Most of you have certainly heard of Duke Ellington, but how many of you are familiar with the work of the lyricist Marshall Barer (1923-1998)? He had his greatest Broadway success as the lyricist for the musical Once Upon a Mattress, written with composer Mary Rodgers, whose songs are part of this week’s NYFOS “Rodgers, Rodgers, & Guettel” concerts. Barer is often referred to as the greatest lyricist you have never heard of.
I had the pleasure of meeting Marshall at a party in Los Angeles in 1989. I was just getting my bearings, adjusting to life back in the U.S. after working in Europe for five years, and in walks the strangest thing on two feet that I had ever encountered. It soon became apparent that he was also one of the most brilliant and clever people one could hope to meet. As I had no car at the time (NOT recommended when you’re living in Los Angeles), he offered to pick me up and drive me to his place in Venice Beach so he could hear my music. Up pulled his car: a Mercedes-Benz covered entirely in denim. Yes, denim. And it had a zipper up the front of the hood. During the entire drive to his place, he never once fully came to a stop—honestly, not once—and seemed to pay scant attention to what other cars on the road were doing or if a traffic light had changed color. We ended up writing several songs together, and I’ll always cherish the memory of working with such a consummate artist and a truly unique human being.
Marshall wrote with many different composers over the years, and often spoke to me about how much he loved working with Duke Ellington on the score of the ill-fated 1966 musical Pousse-Café, which flopped on Broadway after only 3 performances. It was a heart-breaking experience for Marshall, but what remains are some wonderful songs. One of my favorites is “C’est Comme Ça,” sung here in a beautiful live performance by B.J. Ward, from her wonderful CD devoted entirely to Marshall’s songs. It’s a great example of economy in songwriting. Notice how the melodic shape of the first phrase of the song gets repeated several times, climbing higher and more passionate with its reiterations, and taking us through some delicious Ellington harmonies—yet never straying too far off course that we can’t appreciate the exquisite simplicity of the lyric.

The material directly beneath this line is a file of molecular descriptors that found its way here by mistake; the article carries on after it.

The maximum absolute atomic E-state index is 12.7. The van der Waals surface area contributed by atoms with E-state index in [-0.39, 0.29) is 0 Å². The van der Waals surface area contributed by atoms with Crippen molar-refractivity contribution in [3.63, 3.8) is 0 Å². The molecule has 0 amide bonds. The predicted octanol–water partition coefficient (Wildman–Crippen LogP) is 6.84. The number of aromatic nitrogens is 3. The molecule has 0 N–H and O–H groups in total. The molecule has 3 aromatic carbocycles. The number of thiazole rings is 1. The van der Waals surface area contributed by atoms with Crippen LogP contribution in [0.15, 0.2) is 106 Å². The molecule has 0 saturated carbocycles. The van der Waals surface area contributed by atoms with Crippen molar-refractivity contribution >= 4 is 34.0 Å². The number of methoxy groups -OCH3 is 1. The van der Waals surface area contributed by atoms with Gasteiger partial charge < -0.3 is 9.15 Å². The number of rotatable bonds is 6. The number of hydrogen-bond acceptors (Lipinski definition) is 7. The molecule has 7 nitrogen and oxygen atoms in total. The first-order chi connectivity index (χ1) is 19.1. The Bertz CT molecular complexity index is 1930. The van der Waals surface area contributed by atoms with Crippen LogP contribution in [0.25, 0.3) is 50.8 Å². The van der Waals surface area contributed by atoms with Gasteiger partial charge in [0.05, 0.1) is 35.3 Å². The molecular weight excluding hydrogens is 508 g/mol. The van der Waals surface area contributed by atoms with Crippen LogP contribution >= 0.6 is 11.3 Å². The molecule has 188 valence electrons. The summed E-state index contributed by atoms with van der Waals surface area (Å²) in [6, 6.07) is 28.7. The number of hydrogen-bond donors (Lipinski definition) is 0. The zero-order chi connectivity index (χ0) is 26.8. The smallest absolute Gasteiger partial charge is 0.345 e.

In a funny way, Marshall Barer is my own personal conduit to the composers NYFOS is honoring this week. He knew Richard Rodgers, wrote extensively with Mary Rodgers, and even wrote with Adam Guettel. I’m very grateful that the brakes on his old Mercedes-Benz didn’t fail completely, and that I’m still here to talk about him.
C’est Comme Ça
Music by Duke Ellington
Lyrics by Marshall Barer